Since the introduction of the Bridge Loop Avoidance 2, each client can be reached through multiple originators and therefore it is possible to have the same client appearing more than one in the list. In this case, there will be one line starting with '*' indicating the default entry to be used to route traffic towards this client and some (zero or more) entries starting with '+' indicating other possible routes. The line related to "possible routes" do not have a CRC value.

Gateway table

The gateway table lists all available batman-adv gateways in this network (see the gateway documentation to learn how to use this feature). Each line contains information about a specific gateway:

<selection symbol>
   <gateway> 
      <TQ (transmit quality) value towards the gateway> 
         <next best hop> 
            <outgoing iface> 
               <announced throughput>

For example:

      Gateway      (#/255)           Nexthop [outgoingIF]: advertised uplink bandwidth ... [B.A.T.M.A.N. adv 2014.0.0, MainIF/MAC: eth0/fe:fe:00:00:01:01 (bat0)]
   fe:fe:00:00:01:01 (233) fe:fe:00:00:01:01 [      eth0]:  2.0/0.5 MBit
=> fe:fe:00:00:02:01 (255) fe:fe:00:00:02:01 [      eth0]: 10.0/2.0 MBit

Bridge loop avoidance claim table

This table is part of the bridge loop avoidance code and contains all claimed clients as announced on the bridge. Each line contains a claimed non-mesh client propagated through the mesh:

<non-mesh client mac address>
   <vlan id> 
      <originator claiming this client>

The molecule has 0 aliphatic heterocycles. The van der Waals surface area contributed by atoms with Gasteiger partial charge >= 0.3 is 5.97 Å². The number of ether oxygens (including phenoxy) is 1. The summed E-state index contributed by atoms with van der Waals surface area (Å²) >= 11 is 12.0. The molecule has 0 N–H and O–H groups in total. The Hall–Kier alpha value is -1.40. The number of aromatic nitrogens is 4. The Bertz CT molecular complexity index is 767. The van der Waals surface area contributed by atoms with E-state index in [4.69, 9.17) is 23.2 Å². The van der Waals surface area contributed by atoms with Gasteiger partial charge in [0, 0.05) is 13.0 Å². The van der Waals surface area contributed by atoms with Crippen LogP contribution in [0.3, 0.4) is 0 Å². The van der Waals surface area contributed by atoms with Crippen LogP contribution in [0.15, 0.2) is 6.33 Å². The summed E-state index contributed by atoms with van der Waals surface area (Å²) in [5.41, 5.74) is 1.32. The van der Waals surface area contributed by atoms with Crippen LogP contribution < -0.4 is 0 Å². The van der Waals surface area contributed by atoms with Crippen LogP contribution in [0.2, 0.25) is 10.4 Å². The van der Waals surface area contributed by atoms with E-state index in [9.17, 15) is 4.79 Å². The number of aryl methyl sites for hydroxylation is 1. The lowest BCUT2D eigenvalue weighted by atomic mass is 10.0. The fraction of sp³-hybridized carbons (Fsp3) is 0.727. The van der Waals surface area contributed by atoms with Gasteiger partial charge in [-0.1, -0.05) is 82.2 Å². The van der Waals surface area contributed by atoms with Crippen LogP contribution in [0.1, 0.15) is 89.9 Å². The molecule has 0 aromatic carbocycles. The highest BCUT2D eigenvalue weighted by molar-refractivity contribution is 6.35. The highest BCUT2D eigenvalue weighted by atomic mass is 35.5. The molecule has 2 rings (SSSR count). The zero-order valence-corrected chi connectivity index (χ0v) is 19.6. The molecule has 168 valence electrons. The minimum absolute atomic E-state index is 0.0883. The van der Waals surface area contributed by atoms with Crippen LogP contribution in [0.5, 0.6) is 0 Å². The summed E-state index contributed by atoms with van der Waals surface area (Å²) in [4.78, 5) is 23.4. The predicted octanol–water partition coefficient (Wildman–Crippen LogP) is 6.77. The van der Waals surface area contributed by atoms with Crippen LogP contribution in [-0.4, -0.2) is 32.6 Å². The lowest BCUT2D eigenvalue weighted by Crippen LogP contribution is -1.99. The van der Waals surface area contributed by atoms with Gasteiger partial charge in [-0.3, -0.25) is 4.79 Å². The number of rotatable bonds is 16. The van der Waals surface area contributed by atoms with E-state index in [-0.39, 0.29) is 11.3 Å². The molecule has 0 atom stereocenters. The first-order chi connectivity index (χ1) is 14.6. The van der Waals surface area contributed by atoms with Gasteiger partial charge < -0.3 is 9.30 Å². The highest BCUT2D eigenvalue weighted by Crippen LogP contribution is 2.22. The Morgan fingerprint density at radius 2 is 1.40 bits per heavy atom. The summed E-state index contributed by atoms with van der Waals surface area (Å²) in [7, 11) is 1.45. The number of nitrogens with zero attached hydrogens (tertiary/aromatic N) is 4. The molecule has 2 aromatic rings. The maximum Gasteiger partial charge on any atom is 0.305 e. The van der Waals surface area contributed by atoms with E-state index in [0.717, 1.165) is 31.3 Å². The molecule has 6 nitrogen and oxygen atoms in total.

<is client claimed by me> 
            <CRC checksum of the entire claim table> 

Note:

  • Clients claimed by the node itself are marked with an '[x]'.
  • If no VLAN was found a VID of '-1' is printed.
cat /sys/kernel/debug/batman_adv/bat0/bla_claim_table
Claims announced for the mesh bat0 (orig fe:f0:00:00:02:01, group id 9b95)
    Client               VID      Originator        [o] (CRC )
  * fe:f1:00:00:04:01 on    -1 by fe:f0:00:00:02:01 [x] (0bab)
  * fe:f1:00:00:03:01 on    -1 by fe:f0:00:00:01:01 [ ] (3ba9)

Bridge loop avoidance backbone table

This table is part of the bridge loop avoidance code and contains all backbone gateways. Each line contains a backbone gateway which is reachable via LAN and mesh (that means, it is in the same bla group):

<backbone gateway originator mac address>
   <vlan id> 
      <originator claiming this client> 
         <last seen time> 
            <CRC checksum of the entire claim table> 

Note:

  • the own originator address is not printed, only other backbone gateways
  • If no VLAN was found a VID of '-1' is printed.
  • the last seen time should be between 0 and 10 seconds if there is no packet lost
cat /sys/kernel/debug/batman_adv/bat0/bla_backbone_table 
Backbones announced for the mesh bat0 (orig fe:f0:00:00:01:01, group id 9b95)
   Originator           VID   last seen (CRC )
 * fe:f0:00:00:02:01 on    -1    4.000s (0bab)
 * fe:f0:00:00:03:01 on    -1    3.000s (3ba9)

Distributed ARP Table - local cache table

This table is part of the Distributed ARP Table code and contains all the locally cached ARP entries (IPv4+MAC address).
If a given IP address appears in this table it means that batman-adv will prevent any ARP Request asking for such address to be sent through the mesh and will immediately provide an answer to the LAN on its own.
A subset of the entries belonging to this cache are also the entries which the node is in charge to handle in the DHT

<host IPv4 address>
   <host mac address>
      <vlan id>
         <last seen ARP activity>

For example:

cat /sys/kernel/debug/batman_adv/bat0/dat_cache 
Distributed ARP Table (bat0):
          IPv4             MAC        VID   last-seen